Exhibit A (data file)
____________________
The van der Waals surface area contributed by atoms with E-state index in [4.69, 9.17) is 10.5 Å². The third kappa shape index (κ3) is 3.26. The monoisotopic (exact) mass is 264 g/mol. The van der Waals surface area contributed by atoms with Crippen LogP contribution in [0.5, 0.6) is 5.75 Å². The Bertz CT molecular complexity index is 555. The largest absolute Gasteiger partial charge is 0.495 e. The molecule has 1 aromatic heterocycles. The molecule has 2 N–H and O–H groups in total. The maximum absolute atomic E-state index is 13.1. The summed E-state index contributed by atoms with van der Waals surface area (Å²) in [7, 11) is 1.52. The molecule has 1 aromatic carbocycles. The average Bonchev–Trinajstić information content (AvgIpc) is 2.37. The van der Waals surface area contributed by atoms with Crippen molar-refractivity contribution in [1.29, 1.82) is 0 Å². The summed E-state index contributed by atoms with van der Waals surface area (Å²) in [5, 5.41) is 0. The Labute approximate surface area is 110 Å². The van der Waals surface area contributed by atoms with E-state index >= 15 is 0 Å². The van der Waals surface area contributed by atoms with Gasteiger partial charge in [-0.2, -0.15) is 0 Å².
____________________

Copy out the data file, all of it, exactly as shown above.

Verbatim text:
The van der Waals surface area contributed by atoms with E-state index in [4.69, 9.17) is 10.5 Å². The third kappa shape index (κ3) is 3.26. The monoisotopic (exact) mass is 264 g/mol. The van der Waals surface area contributed by atoms with Crippen LogP contribution in [0.5, 0.6) is 5.75 Å². The Bertz CT molecular complexity index is 555. The largest absolute Gasteiger partial charge is 0.495 e. The molecule has 1 aromatic heterocycles. The molecule has 2 N–H and O–H groups in total. The maximum absolute atomic E-state index is 13.1. The summed E-state index contributed by atoms with van der Waals surface area (Å²) in [7, 11) is 1.52. The molecule has 1 aromatic carbocycles. The average Bonchev–Trinajstić information content (AvgIpc) is 2.37. The van der Waals surface area contributed by atoms with Crippen molar-refractivity contribution in [1.29, 1.82) is 0 Å². The summed E-state index contributed by atoms with van der Waals surface area (Å²) in [5, 5.41) is 0. The Labute approximate surface area is 110 Å². The van der Waals surface area contributed by atoms with E-state index >= 15 is 0 Å². The van der Waals surface area contributed by atoms with Gasteiger partial charge in [-0.2, -0.15) is 0 Å².